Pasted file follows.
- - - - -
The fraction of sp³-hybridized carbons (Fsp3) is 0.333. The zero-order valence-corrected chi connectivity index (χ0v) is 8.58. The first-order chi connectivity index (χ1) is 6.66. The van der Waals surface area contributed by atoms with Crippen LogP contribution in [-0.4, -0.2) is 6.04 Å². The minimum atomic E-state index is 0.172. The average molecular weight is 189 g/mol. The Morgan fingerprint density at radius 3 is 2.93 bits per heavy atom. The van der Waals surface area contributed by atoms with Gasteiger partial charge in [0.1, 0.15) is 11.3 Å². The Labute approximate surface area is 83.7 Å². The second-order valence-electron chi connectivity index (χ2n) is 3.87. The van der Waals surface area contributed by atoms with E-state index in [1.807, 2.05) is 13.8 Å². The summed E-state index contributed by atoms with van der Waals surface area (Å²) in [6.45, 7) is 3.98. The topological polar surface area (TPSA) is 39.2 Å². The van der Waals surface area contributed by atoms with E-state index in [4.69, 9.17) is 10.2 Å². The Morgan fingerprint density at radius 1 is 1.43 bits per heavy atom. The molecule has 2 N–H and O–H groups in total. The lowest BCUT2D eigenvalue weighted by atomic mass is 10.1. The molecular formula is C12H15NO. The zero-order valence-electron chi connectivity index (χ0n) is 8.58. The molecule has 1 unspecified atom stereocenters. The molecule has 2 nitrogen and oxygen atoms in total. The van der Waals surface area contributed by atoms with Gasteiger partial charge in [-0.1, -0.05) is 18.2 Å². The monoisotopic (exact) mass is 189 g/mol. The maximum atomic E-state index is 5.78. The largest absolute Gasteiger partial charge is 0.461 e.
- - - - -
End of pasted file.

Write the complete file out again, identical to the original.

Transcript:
The fraction of sp³-hybridized carbons (Fsp3) is 0.333. The zero-order valence-corrected chi connectivity index (χ0v) is 8.58. The first-order chi connectivity index (χ1) is 6.66. The van der Waals surface area contributed by atoms with Crippen LogP contribution in [-0.4, -0.2) is 6.04 Å². The minimum atomic E-state index is 0.172. The average molecular weight is 189 g/mol. The Morgan fingerprint density at radius 3 is 2.93 bits per heavy atom. The van der Waals surface area contributed by atoms with Gasteiger partial charge in [0.1, 0.15) is 11.3 Å². The Labute approximate surface area is 83.7 Å². The second-order valence-electron chi connectivity index (χ2n) is 3.87. The van der Waals surface area contributed by atoms with E-state index in [1.807, 2.05) is 13.8 Å². The summed E-state index contributed by atoms with van der Waals surface area (Å²) in [6.45, 7) is 3.98. The topological polar surface area (TPSA) is 39.2 Å². The van der Waals surface area contributed by atoms with E-state index in [4.69, 9.17) is 10.2 Å². The Morgan fingerprint density at radius 1 is 1.43 bits per heavy atom. The molecule has 2 N–H and O–H groups in total. The lowest BCUT2D eigenvalue weighted by atomic mass is 10.1. The molecular formula is C12H15NO. The zero-order valence-electron chi connectivity index (χ0n) is 8.58. The molecule has 1 unspecified atom stereocenters. The molecule has 2 nitrogen and oxygen atoms in total. The van der Waals surface area contributed by atoms with Gasteiger partial charge in [-0.1, -0.05) is 18.2 Å². The monoisotopic (exact) mass is 189 g/mol. The maximum atomic E-state index is 5.78. The largest absolute Gasteiger partial charge is 0.461 e.